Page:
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Commitment to Reconciliation

April 23, 1986

The election of Desmond Tutu as the Anglican archbishop of Cape Town is a major event in the process of change under way in South Africa.

He had already established his leadership role with his election in 1984 as the bishop of Johannesburg. His new position establishes him as the primate of the Anglican Church's South Africa province that embraces Mozambique, Lesotho, Swaziland and Namibia as well as South Africa.

Since Tutu gained world attention with the award of his Nobel Peace Prize, the South African government and segments of the popular press have worked overtime to belittle his role, to suggest that he was not an accepted leader. The attacks have now been repudiated. He must be taken seriously.

He has committed himself "to work for justice, peace and reconciliation" and "for fundamental change." The white-run government has also seemed to be saying some of the same things, even setting a date to end the pass laws. But neither the cries of the blacks, and the increasing violence generated by continued repression, nor the promises of the government have produced significant reform.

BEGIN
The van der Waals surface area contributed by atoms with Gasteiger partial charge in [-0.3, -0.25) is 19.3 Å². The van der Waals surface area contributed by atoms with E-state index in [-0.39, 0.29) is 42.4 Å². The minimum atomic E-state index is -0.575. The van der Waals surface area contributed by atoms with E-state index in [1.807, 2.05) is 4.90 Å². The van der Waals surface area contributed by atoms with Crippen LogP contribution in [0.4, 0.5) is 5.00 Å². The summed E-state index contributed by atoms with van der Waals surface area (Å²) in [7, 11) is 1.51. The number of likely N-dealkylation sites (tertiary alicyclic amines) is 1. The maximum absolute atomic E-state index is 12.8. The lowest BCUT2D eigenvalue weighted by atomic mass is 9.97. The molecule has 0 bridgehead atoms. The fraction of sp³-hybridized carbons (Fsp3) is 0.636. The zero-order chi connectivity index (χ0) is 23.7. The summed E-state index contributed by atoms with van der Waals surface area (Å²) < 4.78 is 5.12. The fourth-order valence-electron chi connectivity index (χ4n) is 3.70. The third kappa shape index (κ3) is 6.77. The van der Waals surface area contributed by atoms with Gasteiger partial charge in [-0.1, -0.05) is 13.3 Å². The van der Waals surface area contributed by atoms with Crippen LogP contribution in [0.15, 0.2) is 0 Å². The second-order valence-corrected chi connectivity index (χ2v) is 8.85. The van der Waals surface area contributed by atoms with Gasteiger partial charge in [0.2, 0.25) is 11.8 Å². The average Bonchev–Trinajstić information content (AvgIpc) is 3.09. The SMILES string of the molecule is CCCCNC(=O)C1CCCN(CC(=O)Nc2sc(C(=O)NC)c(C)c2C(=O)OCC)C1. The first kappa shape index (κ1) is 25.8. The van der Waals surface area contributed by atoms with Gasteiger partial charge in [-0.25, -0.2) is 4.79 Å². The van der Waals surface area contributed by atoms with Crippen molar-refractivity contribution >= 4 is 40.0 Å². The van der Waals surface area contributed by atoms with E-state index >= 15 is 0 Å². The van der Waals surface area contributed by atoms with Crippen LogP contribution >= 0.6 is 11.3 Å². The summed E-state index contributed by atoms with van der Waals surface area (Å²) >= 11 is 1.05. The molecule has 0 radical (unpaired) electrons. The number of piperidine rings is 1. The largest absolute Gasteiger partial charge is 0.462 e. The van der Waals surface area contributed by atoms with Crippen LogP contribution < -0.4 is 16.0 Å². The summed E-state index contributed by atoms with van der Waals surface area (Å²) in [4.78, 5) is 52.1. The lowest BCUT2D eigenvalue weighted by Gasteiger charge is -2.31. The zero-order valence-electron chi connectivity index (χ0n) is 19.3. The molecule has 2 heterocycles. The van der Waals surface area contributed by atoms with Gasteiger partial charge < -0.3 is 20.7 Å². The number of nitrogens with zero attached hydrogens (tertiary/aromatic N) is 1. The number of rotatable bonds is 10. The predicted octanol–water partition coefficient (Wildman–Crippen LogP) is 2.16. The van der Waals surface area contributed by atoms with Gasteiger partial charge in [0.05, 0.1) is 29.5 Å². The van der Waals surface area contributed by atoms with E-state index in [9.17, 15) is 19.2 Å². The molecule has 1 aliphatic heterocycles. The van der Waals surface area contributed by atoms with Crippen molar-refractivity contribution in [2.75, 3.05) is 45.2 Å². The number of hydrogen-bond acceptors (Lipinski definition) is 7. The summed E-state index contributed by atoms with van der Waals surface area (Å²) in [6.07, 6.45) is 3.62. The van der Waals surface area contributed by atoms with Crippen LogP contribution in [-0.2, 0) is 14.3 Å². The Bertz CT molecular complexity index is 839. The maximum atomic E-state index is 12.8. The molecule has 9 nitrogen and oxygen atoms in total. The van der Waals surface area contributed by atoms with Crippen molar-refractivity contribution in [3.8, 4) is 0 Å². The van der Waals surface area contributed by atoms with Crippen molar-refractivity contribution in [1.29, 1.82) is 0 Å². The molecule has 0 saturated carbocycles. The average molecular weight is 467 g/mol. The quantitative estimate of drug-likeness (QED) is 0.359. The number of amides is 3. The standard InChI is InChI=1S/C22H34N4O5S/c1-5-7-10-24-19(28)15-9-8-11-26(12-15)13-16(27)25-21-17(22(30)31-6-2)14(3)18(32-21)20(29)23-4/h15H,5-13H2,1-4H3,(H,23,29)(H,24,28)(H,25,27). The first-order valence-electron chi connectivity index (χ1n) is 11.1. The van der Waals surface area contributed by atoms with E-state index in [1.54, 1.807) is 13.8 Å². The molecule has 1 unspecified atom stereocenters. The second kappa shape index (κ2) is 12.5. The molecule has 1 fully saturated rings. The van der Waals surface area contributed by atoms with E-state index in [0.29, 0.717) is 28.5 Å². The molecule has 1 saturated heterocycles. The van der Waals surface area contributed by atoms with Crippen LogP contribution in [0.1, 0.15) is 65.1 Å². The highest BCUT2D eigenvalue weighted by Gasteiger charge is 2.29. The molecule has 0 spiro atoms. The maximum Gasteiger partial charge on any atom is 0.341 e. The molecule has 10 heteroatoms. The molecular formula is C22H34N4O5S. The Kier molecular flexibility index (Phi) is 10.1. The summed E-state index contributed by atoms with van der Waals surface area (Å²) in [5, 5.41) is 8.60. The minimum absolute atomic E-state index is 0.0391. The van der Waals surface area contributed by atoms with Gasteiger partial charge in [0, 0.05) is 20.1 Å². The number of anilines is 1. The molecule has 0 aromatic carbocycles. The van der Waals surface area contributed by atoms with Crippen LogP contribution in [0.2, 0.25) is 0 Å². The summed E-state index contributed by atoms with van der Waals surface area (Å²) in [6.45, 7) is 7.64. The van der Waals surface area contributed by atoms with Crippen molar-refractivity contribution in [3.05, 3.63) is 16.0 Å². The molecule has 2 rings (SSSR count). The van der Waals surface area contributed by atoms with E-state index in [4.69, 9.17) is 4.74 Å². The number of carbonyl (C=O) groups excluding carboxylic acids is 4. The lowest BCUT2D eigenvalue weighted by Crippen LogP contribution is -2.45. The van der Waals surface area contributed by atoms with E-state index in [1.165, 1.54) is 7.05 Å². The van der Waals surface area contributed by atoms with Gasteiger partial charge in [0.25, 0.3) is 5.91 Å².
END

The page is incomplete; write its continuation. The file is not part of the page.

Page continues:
The desperation of the situation is manifest in increasing police violence against young people, reported in a study by the Lawyers' Committee for Human Rights in New York City. The evidence is at once appalling and persuasive, and makes more understandable the fury of the black reaction to new repression as yet another generation is infused with hatred.

Tutu's greatest challenge may very well be in finding some way to facilitate a response to the negotiations promised by the government, or at least to test Pretoria's sincerity. Until now, no black has dared to respond, or even to suggest how those talks might be contrived, because of the tyranny of terrorism that has been unleashed, black against black. But Tutu, with his new prestige, his new mandate, could serve effectively as an instrument to begin that complex process.

The government itself can facilitate that process by making clear at the August "reform" session of Parliament that all blacks, including those now locked in prisons and those in exile, will be eligible to join at the negotiating table. It will be important that the government match its rhetoric with actions that will build confidence where there has been no cause for confidence in the past. And it will be important for the government to do as the archbishop has done, and make "reconciliation"a part of its commitment.

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